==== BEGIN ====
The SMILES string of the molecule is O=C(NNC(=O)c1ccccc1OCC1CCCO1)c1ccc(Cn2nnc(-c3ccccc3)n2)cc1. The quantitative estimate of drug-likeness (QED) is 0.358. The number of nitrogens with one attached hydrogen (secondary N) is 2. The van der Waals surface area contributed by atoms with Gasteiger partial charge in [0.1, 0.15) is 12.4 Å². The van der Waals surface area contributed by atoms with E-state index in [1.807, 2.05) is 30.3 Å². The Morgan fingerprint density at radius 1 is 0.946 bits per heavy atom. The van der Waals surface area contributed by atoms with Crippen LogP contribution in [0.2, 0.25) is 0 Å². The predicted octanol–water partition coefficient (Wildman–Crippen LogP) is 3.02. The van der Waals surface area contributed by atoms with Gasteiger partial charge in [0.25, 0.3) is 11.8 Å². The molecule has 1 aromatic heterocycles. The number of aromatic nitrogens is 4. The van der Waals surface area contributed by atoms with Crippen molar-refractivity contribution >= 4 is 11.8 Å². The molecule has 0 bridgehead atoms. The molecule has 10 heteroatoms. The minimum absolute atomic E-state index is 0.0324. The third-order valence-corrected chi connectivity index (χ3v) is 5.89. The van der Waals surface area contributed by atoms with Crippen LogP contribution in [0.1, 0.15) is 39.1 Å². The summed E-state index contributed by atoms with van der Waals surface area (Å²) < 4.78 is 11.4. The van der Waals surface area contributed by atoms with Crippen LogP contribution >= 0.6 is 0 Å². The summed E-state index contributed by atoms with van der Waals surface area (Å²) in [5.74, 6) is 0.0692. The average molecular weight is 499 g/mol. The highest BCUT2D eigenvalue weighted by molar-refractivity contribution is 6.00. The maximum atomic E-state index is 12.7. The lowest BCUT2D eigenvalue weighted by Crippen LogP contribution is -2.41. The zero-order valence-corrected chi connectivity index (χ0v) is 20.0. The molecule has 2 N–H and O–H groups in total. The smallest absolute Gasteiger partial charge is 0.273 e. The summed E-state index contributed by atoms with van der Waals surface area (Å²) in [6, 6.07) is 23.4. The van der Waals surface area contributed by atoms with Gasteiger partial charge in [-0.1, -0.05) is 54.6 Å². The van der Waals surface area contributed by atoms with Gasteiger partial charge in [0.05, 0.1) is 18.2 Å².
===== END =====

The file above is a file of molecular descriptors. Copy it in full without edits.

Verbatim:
The SMILES string of the molecule is O=C(NNC(=O)c1ccccc1OCC1CCCO1)c1ccc(Cn2nnc(-c3ccccc3)n2)cc1. The quantitative estimate of drug-likeness (QED) is 0.358. The number of nitrogens with one attached hydrogen (secondary N) is 2. The van der Waals surface area contributed by atoms with Gasteiger partial charge in [0.1, 0.15) is 12.4 Å². The van der Waals surface area contributed by atoms with E-state index in [1.807, 2.05) is 30.3 Å². The Morgan fingerprint density at radius 1 is 0.946 bits per heavy atom. The van der Waals surface area contributed by atoms with Crippen LogP contribution in [0.2, 0.25) is 0 Å². The predicted octanol–water partition coefficient (Wildman–Crippen LogP) is 3.02. The van der Waals surface area contributed by atoms with Gasteiger partial charge in [0.25, 0.3) is 11.8 Å². The molecule has 1 aromatic heterocycles. The number of aromatic nitrogens is 4. The van der Waals surface area contributed by atoms with Crippen molar-refractivity contribution >= 4 is 11.8 Å². The molecule has 0 bridgehead atoms. The molecule has 10 heteroatoms. The minimum absolute atomic E-state index is 0.0324. The third-order valence-corrected chi connectivity index (χ3v) is 5.89. The van der Waals surface area contributed by atoms with Crippen LogP contribution in [0.1, 0.15) is 39.1 Å². The summed E-state index contributed by atoms with van der Waals surface area (Å²) < 4.78 is 11.4. The van der Waals surface area contributed by atoms with Crippen LogP contribution >= 0.6 is 0 Å². The summed E-state index contributed by atoms with van der Waals surface area (Å²) in [5.74, 6) is 0.0692. The average molecular weight is 499 g/mol. The highest BCUT2D eigenvalue weighted by molar-refractivity contribution is 6.00. The maximum atomic E-state index is 12.7. The lowest BCUT2D eigenvalue weighted by Crippen LogP contribution is -2.41. The zero-order valence-corrected chi connectivity index (χ0v) is 20.0. The molecule has 2 N–H and O–H groups in total. The smallest absolute Gasteiger partial charge is 0.273 e. The summed E-state index contributed by atoms with van der Waals surface area (Å²) in [6, 6.07) is 23.4. The van der Waals surface area contributed by atoms with Gasteiger partial charge in [-0.1, -0.05) is 54.6 Å². The van der Waals surface area contributed by atoms with Gasteiger partial charge in [0.05, 0.1) is 18.2 Å².